Erythrasma is a chronic bacterial infection usually seen in skin folds.

Causes, incidence, and risk factors

Erythrasma is a very specific chronic skin infection caused by Corynebacterium minutissimum. The typical appearance is a reddish-brown slightly scaly patch with sharp borders. The lesions occur in moist areas such as the groin, axilla (armpit), and skin folds, and may itch slightly.

The incidence of erythrasma is higher in warm climates. It is most prevalent among individuals who are overweight or have diabetes.


The symptoms of erythrasma are mildly itchy, reddish-brown lesions most often found in the axilla, groin, between the toes, and in skin folds. the lesions may be slightly scaly.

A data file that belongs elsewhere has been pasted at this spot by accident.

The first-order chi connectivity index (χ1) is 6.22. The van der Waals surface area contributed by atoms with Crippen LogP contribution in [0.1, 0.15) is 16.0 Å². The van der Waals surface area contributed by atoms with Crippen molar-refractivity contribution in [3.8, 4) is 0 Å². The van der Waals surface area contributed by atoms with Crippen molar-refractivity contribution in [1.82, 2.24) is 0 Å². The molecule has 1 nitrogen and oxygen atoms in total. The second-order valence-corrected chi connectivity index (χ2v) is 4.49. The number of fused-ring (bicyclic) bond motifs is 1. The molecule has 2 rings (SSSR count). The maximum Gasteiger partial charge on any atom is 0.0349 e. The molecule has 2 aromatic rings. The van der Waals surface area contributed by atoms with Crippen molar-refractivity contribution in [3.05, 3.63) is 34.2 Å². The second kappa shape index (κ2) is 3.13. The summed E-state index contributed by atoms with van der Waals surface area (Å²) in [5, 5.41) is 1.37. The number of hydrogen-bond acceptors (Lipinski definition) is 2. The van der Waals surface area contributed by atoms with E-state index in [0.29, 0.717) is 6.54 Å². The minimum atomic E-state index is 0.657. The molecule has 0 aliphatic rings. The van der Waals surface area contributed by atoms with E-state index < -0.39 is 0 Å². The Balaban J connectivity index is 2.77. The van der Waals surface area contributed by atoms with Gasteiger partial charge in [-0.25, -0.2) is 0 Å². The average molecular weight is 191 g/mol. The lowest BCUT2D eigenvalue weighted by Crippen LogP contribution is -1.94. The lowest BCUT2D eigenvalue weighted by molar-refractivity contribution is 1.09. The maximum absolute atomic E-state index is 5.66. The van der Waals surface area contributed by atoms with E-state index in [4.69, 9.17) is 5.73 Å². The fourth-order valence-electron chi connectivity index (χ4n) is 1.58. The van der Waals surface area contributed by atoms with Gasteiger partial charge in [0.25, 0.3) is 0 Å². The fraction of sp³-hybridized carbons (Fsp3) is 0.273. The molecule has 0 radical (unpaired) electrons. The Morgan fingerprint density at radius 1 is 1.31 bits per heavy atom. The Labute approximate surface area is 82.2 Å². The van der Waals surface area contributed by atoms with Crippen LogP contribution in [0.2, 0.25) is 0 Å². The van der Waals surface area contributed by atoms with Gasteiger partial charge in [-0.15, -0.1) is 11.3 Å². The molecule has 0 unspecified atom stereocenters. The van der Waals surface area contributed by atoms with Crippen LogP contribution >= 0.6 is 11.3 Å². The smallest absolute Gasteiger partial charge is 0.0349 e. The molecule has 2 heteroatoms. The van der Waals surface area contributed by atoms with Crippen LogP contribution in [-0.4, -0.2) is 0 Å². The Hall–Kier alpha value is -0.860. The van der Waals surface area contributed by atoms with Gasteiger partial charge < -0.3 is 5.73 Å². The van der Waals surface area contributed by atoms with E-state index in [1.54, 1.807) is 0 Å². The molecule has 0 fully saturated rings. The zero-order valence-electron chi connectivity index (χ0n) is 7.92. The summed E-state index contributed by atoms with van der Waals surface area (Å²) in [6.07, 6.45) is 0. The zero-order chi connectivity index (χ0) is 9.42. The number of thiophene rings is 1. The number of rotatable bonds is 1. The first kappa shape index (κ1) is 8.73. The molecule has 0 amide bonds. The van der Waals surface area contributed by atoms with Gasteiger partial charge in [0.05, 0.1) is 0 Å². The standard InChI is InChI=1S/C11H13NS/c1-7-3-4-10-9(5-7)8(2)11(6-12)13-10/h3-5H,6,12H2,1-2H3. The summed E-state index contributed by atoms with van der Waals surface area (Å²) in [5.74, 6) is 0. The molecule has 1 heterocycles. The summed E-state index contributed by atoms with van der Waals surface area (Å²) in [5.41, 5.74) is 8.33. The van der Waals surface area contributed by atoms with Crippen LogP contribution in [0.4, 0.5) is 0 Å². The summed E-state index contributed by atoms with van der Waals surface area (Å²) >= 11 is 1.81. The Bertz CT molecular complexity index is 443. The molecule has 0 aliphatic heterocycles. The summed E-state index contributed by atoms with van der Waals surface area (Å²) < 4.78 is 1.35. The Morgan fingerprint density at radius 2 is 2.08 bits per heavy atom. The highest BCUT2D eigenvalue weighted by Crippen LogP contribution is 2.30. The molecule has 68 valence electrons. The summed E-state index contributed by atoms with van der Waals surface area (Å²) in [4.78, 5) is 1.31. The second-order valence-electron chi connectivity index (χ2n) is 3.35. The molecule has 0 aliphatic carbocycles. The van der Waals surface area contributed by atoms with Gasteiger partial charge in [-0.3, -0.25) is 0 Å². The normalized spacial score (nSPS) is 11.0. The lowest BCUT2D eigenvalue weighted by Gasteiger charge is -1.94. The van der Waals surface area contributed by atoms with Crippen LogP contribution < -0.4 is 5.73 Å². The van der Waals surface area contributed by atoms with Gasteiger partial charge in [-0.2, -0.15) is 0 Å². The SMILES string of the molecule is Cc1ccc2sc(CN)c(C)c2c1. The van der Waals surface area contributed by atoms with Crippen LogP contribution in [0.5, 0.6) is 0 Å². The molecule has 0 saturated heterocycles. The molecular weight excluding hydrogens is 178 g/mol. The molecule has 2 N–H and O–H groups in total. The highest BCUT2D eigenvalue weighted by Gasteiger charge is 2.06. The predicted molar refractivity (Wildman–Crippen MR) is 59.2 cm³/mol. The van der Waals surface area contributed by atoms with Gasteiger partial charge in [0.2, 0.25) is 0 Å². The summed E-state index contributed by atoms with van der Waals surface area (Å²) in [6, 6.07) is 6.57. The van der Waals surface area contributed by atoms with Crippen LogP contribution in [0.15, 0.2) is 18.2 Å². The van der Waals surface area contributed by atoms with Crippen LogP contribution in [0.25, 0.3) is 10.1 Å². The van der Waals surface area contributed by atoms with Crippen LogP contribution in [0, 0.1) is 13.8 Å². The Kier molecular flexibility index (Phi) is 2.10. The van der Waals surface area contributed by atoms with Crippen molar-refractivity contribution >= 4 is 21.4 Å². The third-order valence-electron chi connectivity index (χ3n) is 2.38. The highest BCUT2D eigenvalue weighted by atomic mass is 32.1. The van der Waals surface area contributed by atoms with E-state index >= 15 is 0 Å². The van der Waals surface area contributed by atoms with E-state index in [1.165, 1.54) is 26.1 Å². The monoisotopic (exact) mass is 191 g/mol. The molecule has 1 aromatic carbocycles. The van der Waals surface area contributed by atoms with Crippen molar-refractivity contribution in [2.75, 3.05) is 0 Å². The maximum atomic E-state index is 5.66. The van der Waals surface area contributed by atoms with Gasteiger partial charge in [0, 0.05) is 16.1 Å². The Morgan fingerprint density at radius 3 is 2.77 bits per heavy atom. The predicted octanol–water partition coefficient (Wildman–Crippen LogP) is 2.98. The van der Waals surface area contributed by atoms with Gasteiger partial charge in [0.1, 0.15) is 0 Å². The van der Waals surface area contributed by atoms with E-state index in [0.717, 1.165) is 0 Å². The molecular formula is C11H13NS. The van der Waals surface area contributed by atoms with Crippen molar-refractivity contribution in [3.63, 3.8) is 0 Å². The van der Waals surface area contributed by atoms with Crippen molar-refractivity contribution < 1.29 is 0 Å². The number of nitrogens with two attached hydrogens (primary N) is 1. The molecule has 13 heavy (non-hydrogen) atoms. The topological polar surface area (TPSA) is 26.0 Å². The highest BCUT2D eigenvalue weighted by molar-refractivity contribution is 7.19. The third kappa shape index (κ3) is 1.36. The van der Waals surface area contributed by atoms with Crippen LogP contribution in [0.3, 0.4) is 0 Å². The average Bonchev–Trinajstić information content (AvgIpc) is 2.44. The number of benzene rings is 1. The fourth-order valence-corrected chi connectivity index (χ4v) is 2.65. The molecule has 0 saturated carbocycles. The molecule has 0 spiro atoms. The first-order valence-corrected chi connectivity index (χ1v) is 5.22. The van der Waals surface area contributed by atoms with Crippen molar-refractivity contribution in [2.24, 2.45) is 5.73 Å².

Signs and tests

  • Wood’s lamp test (when examined under this ultraviolet light, the lesions glow a coral-red color)  
  • Culture of scrapings from the lesion Treatment Gently scrubbing the lesions with antibacterial soap may clear the disease. Topical erythromycin gel is very effective as well. In severe cases, your doctor may prescribe oral erythromycin. Expectations (prognosis) Complete recovery is expected following treatment. Calling your health care provider Call for an appointment with your health care provider if you or your child exhibit the scaly brown patches of erythrasma. Prevention These measures may reduce the risk of acquiring erythrasma:
    • Maintaining good hygiene  
    • Keeping the skin dry  
    • Wearing clean absorbent clothing  
    • Avoiding excessive heat or moisture  
    • Maintaining healthy body weight


    Johns Hopkins patient information

    Last revised: December 4, 2012
    by Amalia K. Gagarina, M.S., R.D.

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